Personally, the novelty of a position player pitching has worn off for me, and I don't find it all that entertaining. I'm far more likely to turn the game off than watch a position player pitch. I think the score being separated by six runs is too low a threshold. I say up it to eight runs, or even 10 runs. There's no indication MLB is considering this, but I hope the league does. Now that two teams have used position players to pitch in blowout wins multiple times, it's going to happen more often. Other teams will follow suit. It's inevitable.
The rise of the four-man outfield
As recently as 2017, defenses employed the shift on only 12.1 percent of plate appearances. That number rose to 17.4 percent in 2018 and again to 25.6 percent in 2019. So far this season, 36.6 percent of all plate appearances have featured some sort of defensive shift. Lefty hitters are especially vulnerable -- they see the shift on 58.8 percent of their plate appearances.
Shifts have evolved beyond the "play the second baseman in shallow right field" move. The newest defensive trend is the four-man outfield, which is not necessarily new, but is becoming more popular. It was newsworthy when José Ramírez and Joey Gallo saw four-man outfields in 2018. Now you'll see it most nights. The four-man outfield rate in recent years:
- 2022: 233.7 plate appearances per four-man outfield
- 2021: 590.0
- 2020: 566.7 (60-game season)
- 2019: 998.7
- 2018: 2,866.9
In the grand scheme of things, only 0.4 percent of plate appearances have a four-man outfield this season, though you can see how rapidly that rate is increasing. There were four plate appearances with a four-man outfield total in 2016 and 2017. There have already been 230 this season going into Tuesday's games. Last year there were 370. That number will be shattered this season.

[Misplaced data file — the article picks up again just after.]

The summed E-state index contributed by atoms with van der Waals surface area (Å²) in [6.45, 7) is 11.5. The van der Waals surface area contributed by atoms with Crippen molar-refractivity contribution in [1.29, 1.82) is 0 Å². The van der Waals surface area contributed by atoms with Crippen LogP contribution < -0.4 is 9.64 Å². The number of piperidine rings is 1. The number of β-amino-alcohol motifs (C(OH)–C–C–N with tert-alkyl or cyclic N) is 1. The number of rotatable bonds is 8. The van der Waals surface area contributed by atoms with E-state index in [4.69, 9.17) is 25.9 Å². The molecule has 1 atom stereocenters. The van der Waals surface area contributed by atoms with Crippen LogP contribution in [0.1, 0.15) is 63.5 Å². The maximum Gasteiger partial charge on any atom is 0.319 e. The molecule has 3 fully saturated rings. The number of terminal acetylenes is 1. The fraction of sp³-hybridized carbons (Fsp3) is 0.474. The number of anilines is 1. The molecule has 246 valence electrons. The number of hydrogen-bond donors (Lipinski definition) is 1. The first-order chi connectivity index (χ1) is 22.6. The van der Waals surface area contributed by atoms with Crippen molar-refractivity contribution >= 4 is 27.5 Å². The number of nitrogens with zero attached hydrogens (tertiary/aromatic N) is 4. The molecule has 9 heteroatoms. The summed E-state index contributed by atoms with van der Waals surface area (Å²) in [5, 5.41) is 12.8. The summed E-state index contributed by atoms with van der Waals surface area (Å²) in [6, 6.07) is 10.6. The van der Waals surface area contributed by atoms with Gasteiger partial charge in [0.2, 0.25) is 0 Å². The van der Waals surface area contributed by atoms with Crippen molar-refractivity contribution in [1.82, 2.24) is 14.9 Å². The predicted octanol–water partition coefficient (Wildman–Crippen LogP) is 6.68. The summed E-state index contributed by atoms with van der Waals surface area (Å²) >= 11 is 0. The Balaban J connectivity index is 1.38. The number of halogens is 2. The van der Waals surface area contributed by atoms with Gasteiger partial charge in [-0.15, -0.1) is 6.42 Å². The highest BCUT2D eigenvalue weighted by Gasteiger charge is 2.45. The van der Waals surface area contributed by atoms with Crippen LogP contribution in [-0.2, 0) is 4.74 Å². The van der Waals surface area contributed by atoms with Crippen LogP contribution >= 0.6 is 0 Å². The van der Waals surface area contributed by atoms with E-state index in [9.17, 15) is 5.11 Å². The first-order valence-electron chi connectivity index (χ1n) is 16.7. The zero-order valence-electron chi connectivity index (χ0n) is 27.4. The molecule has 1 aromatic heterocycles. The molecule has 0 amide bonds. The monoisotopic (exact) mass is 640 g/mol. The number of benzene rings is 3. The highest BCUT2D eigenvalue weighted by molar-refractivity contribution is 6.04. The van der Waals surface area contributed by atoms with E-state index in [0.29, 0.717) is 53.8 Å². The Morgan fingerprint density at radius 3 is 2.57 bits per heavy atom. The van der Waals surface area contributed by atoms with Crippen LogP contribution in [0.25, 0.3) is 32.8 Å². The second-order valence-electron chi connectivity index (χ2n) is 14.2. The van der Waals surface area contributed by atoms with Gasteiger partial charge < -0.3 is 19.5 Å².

Here are the clubs that have seen the most four-man outfields offensively and used the most four-man outfields defensively in 2022:
|Seen most on offense||Used most on defense|
1. Yankees: 3.9% of plate appearances
1. Blue Jays: 7.6% of plate appearances
2. Astros: 1.2%
2. Rays: 3.2%
3. Mariners: 1.1%
3. Yankees: 1.5%
4. Angels: 1.0%
4. Orioles: 0.4%
5. Red Sox: 0.8%
5. Tigers: 0.3%
It should be noted 11 teams have not seen one four-man outfield this year and only six teams have actually used the four-man outfield (the Rangers are the sixth team at 0.2 percent). Therein lies the pattern: AL East teams are leading the charge. They account for 96 percent of all four-man outfields used in 2022.
(It makes sense that the Tigers are among the six teams to use the four-man outfield this season. Their manager, AJ Hinch, was among the first to employ the four-man outfield a few years, when he managed the Astros and faced Gallo.)
The Yankees and Blue Jays have already played each other nine times, inflating those four-man outfield numbers. The Yankees have several extreme fly ball hitters (Gallo, Aaron Judge, Anthony Rizzo, etc.) and so do the Blue Jays (Matt Chapman, George Springer, etc.). Nearly six percent of all plate appearances in Yankees vs. Blue Jays games have had a four-man outfield in 2022.
Like infield shifts, teams are just playing the odds with four-man outfields. They're putting their defenders where the hitter is most likely to hit the ball based on their batted ball tendencies. It's so simple that it's amazing it took so long for defensive shifts to catch on. Teams didn't always have precise batted ball data, of course. Now they do, and they're certainly using it.
I have been against banning the shift because I don't want to stifle innovation. Four-man outfields might be my tipping point though. It's one thing to steal away singles on ground balls back up the middle or soft liners to shallow right. It's another to start taking away doubles and triples into the gaps and the corners. Homers are down already. We don't need to take away doubles and triples too.
Every new innovation we've seen in recent years (infield shifts, openers, bullpen shuttles, etc.) tells us the four-man outfield will catch on. It's a copycat league. Right now four-man outfields are mostly confined to the AL East, but they're being used with greater frequency, and it's only a matter of time until most of the league is using them too. Whether MLB intervenes (forcing infielders to keep two feet on the infield dirt is an easy enough solution for four-man outfields) remains to be seen.